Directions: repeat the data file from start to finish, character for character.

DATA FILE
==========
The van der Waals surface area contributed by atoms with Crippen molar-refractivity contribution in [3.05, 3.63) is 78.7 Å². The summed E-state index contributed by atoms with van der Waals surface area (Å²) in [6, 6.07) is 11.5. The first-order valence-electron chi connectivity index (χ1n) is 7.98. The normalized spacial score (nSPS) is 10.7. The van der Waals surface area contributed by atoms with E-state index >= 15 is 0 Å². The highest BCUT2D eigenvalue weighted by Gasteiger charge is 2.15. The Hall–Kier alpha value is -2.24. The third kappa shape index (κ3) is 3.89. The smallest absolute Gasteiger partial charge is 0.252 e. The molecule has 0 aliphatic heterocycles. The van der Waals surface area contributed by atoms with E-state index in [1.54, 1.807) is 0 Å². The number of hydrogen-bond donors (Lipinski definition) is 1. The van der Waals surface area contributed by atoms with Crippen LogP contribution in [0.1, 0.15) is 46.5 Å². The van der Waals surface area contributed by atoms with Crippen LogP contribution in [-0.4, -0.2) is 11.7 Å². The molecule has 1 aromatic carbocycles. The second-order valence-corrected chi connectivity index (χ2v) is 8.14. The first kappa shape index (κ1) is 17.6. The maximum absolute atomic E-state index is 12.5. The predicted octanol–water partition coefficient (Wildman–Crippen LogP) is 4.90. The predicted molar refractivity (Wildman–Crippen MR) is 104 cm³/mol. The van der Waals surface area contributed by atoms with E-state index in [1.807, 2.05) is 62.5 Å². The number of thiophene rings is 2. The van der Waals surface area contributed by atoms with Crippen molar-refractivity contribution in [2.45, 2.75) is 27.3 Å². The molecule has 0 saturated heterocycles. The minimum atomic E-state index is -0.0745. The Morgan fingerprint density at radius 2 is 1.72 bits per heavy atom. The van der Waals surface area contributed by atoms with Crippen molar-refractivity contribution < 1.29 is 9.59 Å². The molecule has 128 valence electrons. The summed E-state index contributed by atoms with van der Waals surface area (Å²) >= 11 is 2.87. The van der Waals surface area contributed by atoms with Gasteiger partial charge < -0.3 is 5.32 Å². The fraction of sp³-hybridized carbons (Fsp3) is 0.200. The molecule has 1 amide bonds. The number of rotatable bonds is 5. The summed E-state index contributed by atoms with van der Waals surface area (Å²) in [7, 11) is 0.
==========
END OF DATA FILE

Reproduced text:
The van der Waals surface area contributed by atoms with Crippen molar-refractivity contribution in [3.05, 3.63) is 78.7 Å². The summed E-state index contributed by atoms with van der Waals surface area (Å²) in [6, 6.07) is 11.5. The first-order valence-electron chi connectivity index (χ1n) is 7.98. The normalized spacial score (nSPS) is 10.7. The van der Waals surface area contributed by atoms with E-state index >= 15 is 0 Å². The highest BCUT2D eigenvalue weighted by Gasteiger charge is 2.15. The Hall–Kier alpha value is -2.24. The third kappa shape index (κ3) is 3.89. The smallest absolute Gasteiger partial charge is 0.252 e. The molecule has 0 aliphatic heterocycles. The van der Waals surface area contributed by atoms with E-state index in [1.54, 1.807) is 0 Å². The number of hydrogen-bond donors (Lipinski definition) is 1. The van der Waals surface area contributed by atoms with Crippen LogP contribution in [0.1, 0.15) is 46.5 Å². The van der Waals surface area contributed by atoms with Crippen LogP contribution in [-0.4, -0.2) is 11.7 Å². The molecule has 1 aromatic carbocycles. The second-order valence-corrected chi connectivity index (χ2v) is 8.14. The first kappa shape index (κ1) is 17.6. The maximum absolute atomic E-state index is 12.5. The predicted octanol–water partition coefficient (Wildman–Crippen LogP) is 4.90. The predicted molar refractivity (Wildman–Crippen MR) is 104 cm³/mol. The van der Waals surface area contributed by atoms with E-state index in [1.807, 2.05) is 62.5 Å². The number of thiophene rings is 2. The van der Waals surface area contributed by atoms with Crippen molar-refractivity contribution in [2.45, 2.75) is 27.3 Å². The molecule has 0 saturated heterocycles. The minimum atomic E-state index is -0.0745. The Morgan fingerprint density at radius 2 is 1.72 bits per heavy atom. The van der Waals surface area contributed by atoms with Crippen molar-refractivity contribution < 1.29 is 9.59 Å². The molecule has 128 valence electrons. The summed E-state index contributed by atoms with van der Waals surface area (Å²) >= 11 is 2.87. The van der Waals surface area contributed by atoms with Gasteiger partial charge < -0.3 is 5.32 Å². The fraction of sp³-hybridized carbons (Fsp3) is 0.200. The molecule has 1 amide bonds. The number of rotatable bonds is 5. The summed E-state index contributed by atoms with van der Waals surface area (Å²) in [7, 11) is 0.